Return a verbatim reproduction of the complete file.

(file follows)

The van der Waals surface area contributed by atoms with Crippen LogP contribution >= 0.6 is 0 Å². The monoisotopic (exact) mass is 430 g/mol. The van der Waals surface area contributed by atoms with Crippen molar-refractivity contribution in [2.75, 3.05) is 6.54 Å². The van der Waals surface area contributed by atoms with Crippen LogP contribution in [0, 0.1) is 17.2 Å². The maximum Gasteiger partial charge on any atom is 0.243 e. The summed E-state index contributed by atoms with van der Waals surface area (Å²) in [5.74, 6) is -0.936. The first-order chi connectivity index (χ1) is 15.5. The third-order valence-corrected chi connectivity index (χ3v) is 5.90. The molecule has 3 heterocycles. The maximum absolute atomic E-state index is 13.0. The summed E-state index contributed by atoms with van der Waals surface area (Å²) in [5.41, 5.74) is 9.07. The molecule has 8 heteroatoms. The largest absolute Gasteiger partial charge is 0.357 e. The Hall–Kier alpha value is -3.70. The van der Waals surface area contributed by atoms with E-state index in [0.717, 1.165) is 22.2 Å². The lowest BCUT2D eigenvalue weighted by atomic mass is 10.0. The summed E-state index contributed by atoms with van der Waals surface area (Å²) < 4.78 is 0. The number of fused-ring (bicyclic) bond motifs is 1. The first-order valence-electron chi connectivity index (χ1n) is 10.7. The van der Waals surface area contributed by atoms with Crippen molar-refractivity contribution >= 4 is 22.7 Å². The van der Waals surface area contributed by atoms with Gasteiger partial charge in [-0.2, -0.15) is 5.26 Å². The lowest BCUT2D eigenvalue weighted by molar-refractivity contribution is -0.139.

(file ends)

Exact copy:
The van der Waals surface area contributed by atoms with Crippen LogP contribution >= 0.6 is 0 Å². The monoisotopic (exact) mass is 430 g/mol. The van der Waals surface area contributed by atoms with Crippen molar-refractivity contribution in [2.75, 3.05) is 6.54 Å². The van der Waals surface area contributed by atoms with Crippen LogP contribution in [0, 0.1) is 17.2 Å². The maximum Gasteiger partial charge on any atom is 0.243 e. The summed E-state index contributed by atoms with van der Waals surface area (Å²) in [5.74, 6) is -0.936. The first-order chi connectivity index (χ1) is 15.5. The third-order valence-corrected chi connectivity index (χ3v) is 5.90. The molecule has 3 heterocycles. The maximum absolute atomic E-state index is 13.0. The summed E-state index contributed by atoms with van der Waals surface area (Å²) in [5.41, 5.74) is 9.07. The molecule has 8 heteroatoms. The largest absolute Gasteiger partial charge is 0.357 e. The Hall–Kier alpha value is -3.70. The van der Waals surface area contributed by atoms with E-state index in [0.717, 1.165) is 22.2 Å². The lowest BCUT2D eigenvalue weighted by atomic mass is 10.0. The summed E-state index contributed by atoms with van der Waals surface area (Å²) < 4.78 is 0. The number of fused-ring (bicyclic) bond motifs is 1. The first-order valence-electron chi connectivity index (χ1n) is 10.7. The van der Waals surface area contributed by atoms with Crippen molar-refractivity contribution >= 4 is 22.7 Å². The van der Waals surface area contributed by atoms with Gasteiger partial charge in [-0.2, -0.15) is 5.26 Å². The lowest BCUT2D eigenvalue weighted by molar-refractivity contribution is -0.139.